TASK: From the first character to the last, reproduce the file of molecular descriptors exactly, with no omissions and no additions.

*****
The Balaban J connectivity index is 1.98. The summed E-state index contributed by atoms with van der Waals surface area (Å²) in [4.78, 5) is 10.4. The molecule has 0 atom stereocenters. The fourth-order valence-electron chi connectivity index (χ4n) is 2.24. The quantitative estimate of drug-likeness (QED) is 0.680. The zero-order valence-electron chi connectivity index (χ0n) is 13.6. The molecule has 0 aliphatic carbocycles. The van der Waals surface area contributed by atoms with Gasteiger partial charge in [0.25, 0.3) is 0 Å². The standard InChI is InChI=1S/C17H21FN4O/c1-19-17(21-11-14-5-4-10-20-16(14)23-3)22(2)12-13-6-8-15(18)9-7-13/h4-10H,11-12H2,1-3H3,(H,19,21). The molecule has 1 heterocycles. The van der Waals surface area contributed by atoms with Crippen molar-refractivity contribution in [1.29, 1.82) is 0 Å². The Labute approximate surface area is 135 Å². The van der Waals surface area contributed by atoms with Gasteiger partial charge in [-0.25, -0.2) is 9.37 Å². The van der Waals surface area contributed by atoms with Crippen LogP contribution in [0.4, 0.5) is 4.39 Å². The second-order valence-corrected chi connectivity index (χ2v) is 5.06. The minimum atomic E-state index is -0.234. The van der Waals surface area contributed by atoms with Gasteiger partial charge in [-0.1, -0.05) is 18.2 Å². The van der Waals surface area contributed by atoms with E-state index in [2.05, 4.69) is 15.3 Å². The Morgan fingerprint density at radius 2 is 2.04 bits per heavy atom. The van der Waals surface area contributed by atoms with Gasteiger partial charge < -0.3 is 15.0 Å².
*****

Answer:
The Balaban J connectivity index is 1.98. The summed E-state index contributed by atoms with van der Waals surface area (Å²) in [4.78, 5) is 10.4. The molecule has 0 atom stereocenters. The fourth-order valence-electron chi connectivity index (χ4n) is 2.24. The quantitative estimate of drug-likeness (QED) is 0.680. The zero-order valence-electron chi connectivity index (χ0n) is 13.6. The molecule has 0 aliphatic carbocycles. The van der Waals surface area contributed by atoms with Gasteiger partial charge in [0.25, 0.3) is 0 Å². The standard InChI is InChI=1S/C17H21FN4O/c1-19-17(21-11-14-5-4-10-20-16(14)23-3)22(2)12-13-6-8-15(18)9-7-13/h4-10H,11-12H2,1-3H3,(H,19,21). The molecule has 1 heterocycles. The van der Waals surface area contributed by atoms with Crippen molar-refractivity contribution in [1.29, 1.82) is 0 Å². The Labute approximate surface area is 135 Å². The van der Waals surface area contributed by atoms with Gasteiger partial charge in [-0.25, -0.2) is 9.37 Å². The van der Waals surface area contributed by atoms with Crippen LogP contribution in [0.4, 0.5) is 4.39 Å². The second-order valence-corrected chi connectivity index (χ2v) is 5.06. The minimum atomic E-state index is -0.234. The van der Waals surface area contributed by atoms with Gasteiger partial charge in [-0.1, -0.05) is 18.2 Å². The van der Waals surface area contributed by atoms with E-state index in [2.05, 4.69) is 15.3 Å². The Morgan fingerprint density at radius 2 is 2.04 bits per heavy atom. The van der Waals surface area contributed by atoms with Gasteiger partial charge < -0.3 is 15.0 Å².